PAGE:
Jose Mourinho’s comments after his Real Madrid side’s Champion’s League win over Manchester United almost read like a job application for the Red Devils.
Mourinho stated: “The best team lost. We didn’t deserve to win, but that is football.” He told the media after a tense 3-2 aggregate win.
“I know Manchester United are giants, not just physically but mentally. I know they have a manager who can motivate them.”
Such comments seemed out of place for a man who was notorious for his arrogance, rather than his flattery for the opposition. Perhaps this is because he sees himself at Old Trafford one day.
But where will ‘The Special One’ end up?
It seems very unlikely that he will remain with Spanish giants Real Madrid, with an icy relationship with the Spanish media, discontent among his top players and the small matter of being 13 points adrift in the league pushing Mourinho closer to the exit regardless of whether he wins a coveted third European trophy.
Mourinho has come in for harsh criticism after dropping club legend Iker Casillas against Malaga last December, with rumours abound that the club’s top players, including Casillas and defender Sergio Ramos, had spoken to chairman Florentino Perez in a bid to get Mourinho removed. While these rumours were later refuted by the players, there was clearly disharmony in the dressing room.
There is a similar situation brewing at one of Mourinho’s old clubs, Chelsea. There has been great discontent at Stamford Bridge when Champions League-winning coach Roberto Di Matteo was sacked and replaced by Rafa Benitez.
Benitez faced hostilities before he had even taken a game for the Blues, fuelled by his comments about the club when he was in charge of Liverpool. The Spaniard has since had even more difficulty winning over the fans than he has winning games, and recently confirmed his departure at the end of the season in an angry rant to the media.
Mourinho is the bookies favourite to take over at Chelsea after winning back-to-back titles and three domestic cups in his three seasons at the club. While there can be no doubt that Mourinho would be the man to keep Chelsea’s senior players in line and rebuild the side, it would be a mistake on the part of the Portuguese to return.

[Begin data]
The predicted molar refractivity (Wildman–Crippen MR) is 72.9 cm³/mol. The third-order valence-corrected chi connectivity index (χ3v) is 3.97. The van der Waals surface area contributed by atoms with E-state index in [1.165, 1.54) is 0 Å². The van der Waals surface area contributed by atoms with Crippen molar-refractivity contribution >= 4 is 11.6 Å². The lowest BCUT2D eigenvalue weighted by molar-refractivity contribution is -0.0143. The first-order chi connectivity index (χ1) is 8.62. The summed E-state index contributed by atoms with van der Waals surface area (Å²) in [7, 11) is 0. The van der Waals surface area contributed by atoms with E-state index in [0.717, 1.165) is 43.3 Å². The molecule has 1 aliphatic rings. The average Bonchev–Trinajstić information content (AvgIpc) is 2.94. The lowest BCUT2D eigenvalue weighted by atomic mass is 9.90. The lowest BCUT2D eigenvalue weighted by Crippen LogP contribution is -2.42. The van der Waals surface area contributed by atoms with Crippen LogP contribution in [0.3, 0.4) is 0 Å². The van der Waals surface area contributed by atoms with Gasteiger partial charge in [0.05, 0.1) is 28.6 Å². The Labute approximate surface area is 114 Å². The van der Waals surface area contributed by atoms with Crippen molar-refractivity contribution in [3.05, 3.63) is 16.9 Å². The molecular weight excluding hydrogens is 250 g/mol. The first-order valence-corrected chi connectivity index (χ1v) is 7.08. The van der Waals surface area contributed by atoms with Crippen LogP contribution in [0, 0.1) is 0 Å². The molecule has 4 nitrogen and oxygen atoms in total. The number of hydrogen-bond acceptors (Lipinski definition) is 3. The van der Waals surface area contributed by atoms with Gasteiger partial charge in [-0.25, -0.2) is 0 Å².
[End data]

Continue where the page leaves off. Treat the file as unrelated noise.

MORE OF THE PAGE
He left Chelsea in bad blood after their mega-bucks chairman, Roman Abramovich, interfered with the club’s transfer policy. The Russian has shown no signs of relenting in this habit with a string of controversial decisions and vanity signings, like £50m Spanish flop Fernando Torres.
Mourinho won’t settle for anything less than complete control of the club he is working with. Unfortunately, the capacity at Stamford Bridge isn’t big enough for both men’s egos.
Another job the Portuguese has been linked with, and not for the first time, is Roberto Mancini’s one at Manchester City. Mourinho took over from Mancini at Inter Milan in 2008, and history could well repeat itself with huge pressure on the Italian in his current post at Manchester City.
Having failed to deliver on the European stage, and with their chances of retaining the Premier League title looking increasingly slim, the Manchester City board are rumoured to be ready to give Mancini the chop.
As you can imagine, Mourinho’s record of building title-winning teams combined with the limitless wealth of the Abu Dhabi owners looks an attractive prospect. But it seems unlikely considering Mourinho has always seemed to have his sights set on another team in Manchester.
Mourinho has always had a great respect for United and their manager Sir Alex Ferguson. Many have speculated that were Mourinho to return to our shores, it would be to replace Sir Alex, and no doubt with the great Scot’s blessing.
There would still be a number of issues with such a move however. Manchester United’s greatest managers are renowned for their longevity, the great Matt Busby led the club for 24 years, while Sir Alex has clocked in 27 and is still going strong. Mourinho, on the other hand, has never completed more than three seasons at a club, and it is well documented he leaves a ‘tornado of destruction’ behind him, as is evident by Chelsea and Inter Milan’s current situations.
As well as this, would Mourinho be able to conduct himself as a Manchester United manager should? Exploits like poking a member of the opposition in the eye (as he did infamously against then-Barcelona assistant Tito Vilanova) have landed him in hot water, and this is in the crazy, larger-than-life surroundings of Real Madrid. Such actions would not be tolerated at Old Trafford.
But, as shown above, Mourinho has mellowed more recently and stepped out of the limelight. This has also led to an improvement in Real’s fortunes, with only one loss in their last 16 including two victories over bitter rivals Barcelona. In the two-legged victory against Manchester United Mourinho scored a victory on two counts: tactically and in his demeanour.
So perhaps there is something in the idea that Tuesday’s comments were something of an audition for the Manchester United role, and maybe Mourinho should wait for his friend Sir Alex to step aside and take the job he has coveted for so long.
Wherever he goes, the fireworks are sure to follow.
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